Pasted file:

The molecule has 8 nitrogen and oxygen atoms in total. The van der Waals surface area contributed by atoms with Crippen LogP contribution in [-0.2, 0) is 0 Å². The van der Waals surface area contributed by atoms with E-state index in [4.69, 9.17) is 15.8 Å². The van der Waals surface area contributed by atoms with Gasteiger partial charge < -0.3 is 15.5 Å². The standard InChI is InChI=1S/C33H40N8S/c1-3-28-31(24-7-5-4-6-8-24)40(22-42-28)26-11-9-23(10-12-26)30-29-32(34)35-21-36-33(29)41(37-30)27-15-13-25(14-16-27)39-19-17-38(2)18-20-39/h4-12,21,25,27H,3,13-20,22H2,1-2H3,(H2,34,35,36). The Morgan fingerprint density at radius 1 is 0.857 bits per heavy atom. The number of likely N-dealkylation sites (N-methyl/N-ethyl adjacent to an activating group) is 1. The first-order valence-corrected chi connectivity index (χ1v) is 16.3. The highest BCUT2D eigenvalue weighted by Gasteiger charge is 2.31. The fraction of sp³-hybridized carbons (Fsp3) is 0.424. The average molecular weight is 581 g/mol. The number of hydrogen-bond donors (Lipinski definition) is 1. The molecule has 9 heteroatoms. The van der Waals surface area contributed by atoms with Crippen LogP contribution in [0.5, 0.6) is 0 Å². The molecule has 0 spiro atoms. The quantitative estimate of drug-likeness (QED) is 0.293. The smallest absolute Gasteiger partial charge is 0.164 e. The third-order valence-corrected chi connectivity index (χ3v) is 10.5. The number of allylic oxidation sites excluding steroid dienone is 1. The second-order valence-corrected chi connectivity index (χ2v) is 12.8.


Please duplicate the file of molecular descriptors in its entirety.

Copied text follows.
The molecule has 8 nitrogen and oxygen atoms in total. The van der Waals surface area contributed by atoms with Crippen LogP contribution in [-0.2, 0) is 0 Å². The van der Waals surface area contributed by atoms with E-state index in [4.69, 9.17) is 15.8 Å². The van der Waals surface area contributed by atoms with Gasteiger partial charge < -0.3 is 15.5 Å². The standard InChI is InChI=1S/C33H40N8S/c1-3-28-31(24-7-5-4-6-8-24)40(22-42-28)26-11-9-23(10-12-26)30-29-32(34)35-21-36-33(29)41(37-30)27-15-13-25(14-16-27)39-19-17-38(2)18-20-39/h4-12,21,25,27H,3,13-20,22H2,1-2H3,(H2,34,35,36). The Morgan fingerprint density at radius 1 is 0.857 bits per heavy atom. The number of likely N-dealkylation sites (N-methyl/N-ethyl adjacent to an activating group) is 1. The first-order valence-corrected chi connectivity index (χ1v) is 16.3. The highest BCUT2D eigenvalue weighted by Gasteiger charge is 2.31. The fraction of sp³-hybridized carbons (Fsp3) is 0.424. The average molecular weight is 581 g/mol. The number of hydrogen-bond donors (Lipinski definition) is 1. The molecule has 9 heteroatoms. The van der Waals surface area contributed by atoms with Crippen LogP contribution in [0.5, 0.6) is 0 Å². The molecule has 0 spiro atoms. The quantitative estimate of drug-likeness (QED) is 0.293. The smallest absolute Gasteiger partial charge is 0.164 e. The third-order valence-corrected chi connectivity index (χ3v) is 10.5. The number of allylic oxidation sites excluding steroid dienone is 1. The second-order valence-corrected chi connectivity index (χ2v) is 12.8.